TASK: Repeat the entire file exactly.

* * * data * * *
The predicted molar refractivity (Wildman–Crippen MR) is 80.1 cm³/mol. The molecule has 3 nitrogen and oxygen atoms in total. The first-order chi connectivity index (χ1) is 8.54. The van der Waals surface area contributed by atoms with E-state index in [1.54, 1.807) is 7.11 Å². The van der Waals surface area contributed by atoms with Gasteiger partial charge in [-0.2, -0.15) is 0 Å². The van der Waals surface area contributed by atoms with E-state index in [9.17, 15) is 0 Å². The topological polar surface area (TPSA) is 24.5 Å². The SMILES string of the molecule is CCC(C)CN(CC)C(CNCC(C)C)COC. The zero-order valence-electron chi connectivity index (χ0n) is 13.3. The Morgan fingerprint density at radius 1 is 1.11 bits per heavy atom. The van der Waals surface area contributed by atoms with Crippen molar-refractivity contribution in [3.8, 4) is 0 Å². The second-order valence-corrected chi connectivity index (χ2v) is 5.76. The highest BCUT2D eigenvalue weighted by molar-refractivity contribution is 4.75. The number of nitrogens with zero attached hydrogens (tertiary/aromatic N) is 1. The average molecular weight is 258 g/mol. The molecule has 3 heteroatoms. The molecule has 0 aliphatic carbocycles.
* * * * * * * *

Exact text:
The predicted molar refractivity (Wildman–Crippen MR) is 80.1 cm³/mol. The molecule has 3 nitrogen and oxygen atoms in total. The first-order chi connectivity index (χ1) is 8.54. The van der Waals surface area contributed by atoms with E-state index in [1.54, 1.807) is 7.11 Å². The van der Waals surface area contributed by atoms with Gasteiger partial charge in [-0.2, -0.15) is 0 Å². The van der Waals surface area contributed by atoms with E-state index in [9.17, 15) is 0 Å². The topological polar surface area (TPSA) is 24.5 Å². The SMILES string of the molecule is CCC(C)CN(CC)C(CNCC(C)C)COC. The zero-order valence-electron chi connectivity index (χ0n) is 13.3. The Morgan fingerprint density at radius 1 is 1.11 bits per heavy atom. The van der Waals surface area contributed by atoms with Crippen molar-refractivity contribution in [3.8, 4) is 0 Å². The second-order valence-corrected chi connectivity index (χ2v) is 5.76. The highest BCUT2D eigenvalue weighted by molar-refractivity contribution is 4.75. The number of nitrogens with zero attached hydrogens (tertiary/aromatic N) is 1. The average molecular weight is 258 g/mol. The molecule has 3 heteroatoms. The molecule has 0 aliphatic carbocycles.